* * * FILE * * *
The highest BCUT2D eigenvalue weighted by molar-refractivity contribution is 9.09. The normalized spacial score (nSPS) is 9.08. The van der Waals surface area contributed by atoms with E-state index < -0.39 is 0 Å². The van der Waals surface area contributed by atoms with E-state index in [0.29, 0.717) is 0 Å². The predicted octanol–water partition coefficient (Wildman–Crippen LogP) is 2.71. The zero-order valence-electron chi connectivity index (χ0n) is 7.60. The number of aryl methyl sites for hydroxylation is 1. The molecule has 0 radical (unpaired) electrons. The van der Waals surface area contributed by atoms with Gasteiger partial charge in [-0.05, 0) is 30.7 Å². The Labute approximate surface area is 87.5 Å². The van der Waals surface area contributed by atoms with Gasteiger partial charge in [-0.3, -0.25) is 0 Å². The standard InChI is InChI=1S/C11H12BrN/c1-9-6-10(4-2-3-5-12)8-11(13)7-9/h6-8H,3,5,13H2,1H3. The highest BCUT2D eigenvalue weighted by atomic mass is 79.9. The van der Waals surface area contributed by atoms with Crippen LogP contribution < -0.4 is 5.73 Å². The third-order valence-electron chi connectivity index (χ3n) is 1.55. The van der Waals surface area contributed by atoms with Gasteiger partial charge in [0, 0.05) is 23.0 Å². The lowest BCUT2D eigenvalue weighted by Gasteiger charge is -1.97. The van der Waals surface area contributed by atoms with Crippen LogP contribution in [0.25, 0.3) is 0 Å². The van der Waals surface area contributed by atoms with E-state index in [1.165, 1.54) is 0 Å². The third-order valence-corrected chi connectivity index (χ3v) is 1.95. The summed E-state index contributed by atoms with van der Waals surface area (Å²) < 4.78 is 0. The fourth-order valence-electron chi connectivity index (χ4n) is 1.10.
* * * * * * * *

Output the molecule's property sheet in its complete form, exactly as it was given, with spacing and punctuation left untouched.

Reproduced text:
The highest BCUT2D eigenvalue weighted by molar-refractivity contribution is 9.09. The normalized spacial score (nSPS) is 9.08. The van der Waals surface area contributed by atoms with E-state index < -0.39 is 0 Å². The van der Waals surface area contributed by atoms with E-state index in [0.29, 0.717) is 0 Å². The predicted octanol–water partition coefficient (Wildman–Crippen LogP) is 2.71. The zero-order valence-electron chi connectivity index (χ0n) is 7.60. The number of aryl methyl sites for hydroxylation is 1. The molecule has 0 radical (unpaired) electrons. The van der Waals surface area contributed by atoms with Gasteiger partial charge in [-0.05, 0) is 30.7 Å². The Labute approximate surface area is 87.5 Å². The van der Waals surface area contributed by atoms with Gasteiger partial charge in [-0.3, -0.25) is 0 Å². The standard InChI is InChI=1S/C11H12BrN/c1-9-6-10(4-2-3-5-12)8-11(13)7-9/h6-8H,3,5,13H2,1H3. The highest BCUT2D eigenvalue weighted by atomic mass is 79.9. The van der Waals surface area contributed by atoms with Crippen LogP contribution < -0.4 is 5.73 Å². The third-order valence-electron chi connectivity index (χ3n) is 1.55. The van der Waals surface area contributed by atoms with Gasteiger partial charge in [0, 0.05) is 23.0 Å². The lowest BCUT2D eigenvalue weighted by Gasteiger charge is -1.97. The van der Waals surface area contributed by atoms with Crippen LogP contribution in [0.25, 0.3) is 0 Å². The van der Waals surface area contributed by atoms with E-state index in [1.165, 1.54) is 0 Å². The third-order valence-corrected chi connectivity index (χ3v) is 1.95. The summed E-state index contributed by atoms with van der Waals surface area (Å²) < 4.78 is 0. The fourth-order valence-electron chi connectivity index (χ4n) is 1.10.